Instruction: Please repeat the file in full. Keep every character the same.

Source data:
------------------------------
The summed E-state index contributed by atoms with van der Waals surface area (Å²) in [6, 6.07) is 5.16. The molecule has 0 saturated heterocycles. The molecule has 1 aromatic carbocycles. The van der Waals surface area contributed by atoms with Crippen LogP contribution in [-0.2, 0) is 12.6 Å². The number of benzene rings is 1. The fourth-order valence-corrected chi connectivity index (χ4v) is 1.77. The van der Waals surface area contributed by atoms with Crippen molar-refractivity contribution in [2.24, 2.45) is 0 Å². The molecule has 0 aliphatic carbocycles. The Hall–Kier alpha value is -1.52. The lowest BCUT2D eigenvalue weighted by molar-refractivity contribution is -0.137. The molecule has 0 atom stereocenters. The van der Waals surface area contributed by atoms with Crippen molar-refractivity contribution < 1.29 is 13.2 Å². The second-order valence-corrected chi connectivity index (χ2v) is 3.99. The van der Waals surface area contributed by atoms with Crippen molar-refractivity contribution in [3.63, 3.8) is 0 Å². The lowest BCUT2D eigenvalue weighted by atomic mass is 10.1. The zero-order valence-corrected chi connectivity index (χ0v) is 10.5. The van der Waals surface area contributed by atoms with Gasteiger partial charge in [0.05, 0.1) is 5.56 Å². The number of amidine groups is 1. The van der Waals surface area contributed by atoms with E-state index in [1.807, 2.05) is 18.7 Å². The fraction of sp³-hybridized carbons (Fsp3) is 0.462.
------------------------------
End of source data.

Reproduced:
The summed E-state index contributed by atoms with van der Waals surface area (Å²) in [6, 6.07) is 5.16. The molecule has 0 saturated heterocycles. The molecule has 1 aromatic carbocycles. The van der Waals surface area contributed by atoms with Crippen LogP contribution in [-0.2, 0) is 12.6 Å². The number of benzene rings is 1. The fourth-order valence-corrected chi connectivity index (χ4v) is 1.77. The van der Waals surface area contributed by atoms with Crippen molar-refractivity contribution in [2.24, 2.45) is 0 Å². The molecule has 0 aliphatic carbocycles. The Hall–Kier alpha value is -1.52. The lowest BCUT2D eigenvalue weighted by molar-refractivity contribution is -0.137. The molecule has 0 atom stereocenters. The van der Waals surface area contributed by atoms with Crippen molar-refractivity contribution < 1.29 is 13.2 Å². The second-order valence-corrected chi connectivity index (χ2v) is 3.99. The van der Waals surface area contributed by atoms with Crippen molar-refractivity contribution in [3.63, 3.8) is 0 Å². The lowest BCUT2D eigenvalue weighted by atomic mass is 10.1. The zero-order valence-corrected chi connectivity index (χ0v) is 10.5. The van der Waals surface area contributed by atoms with Gasteiger partial charge in [0.05, 0.1) is 5.56 Å². The number of amidine groups is 1. The van der Waals surface area contributed by atoms with E-state index in [1.807, 2.05) is 18.7 Å². The fraction of sp³-hybridized carbons (Fsp3) is 0.462.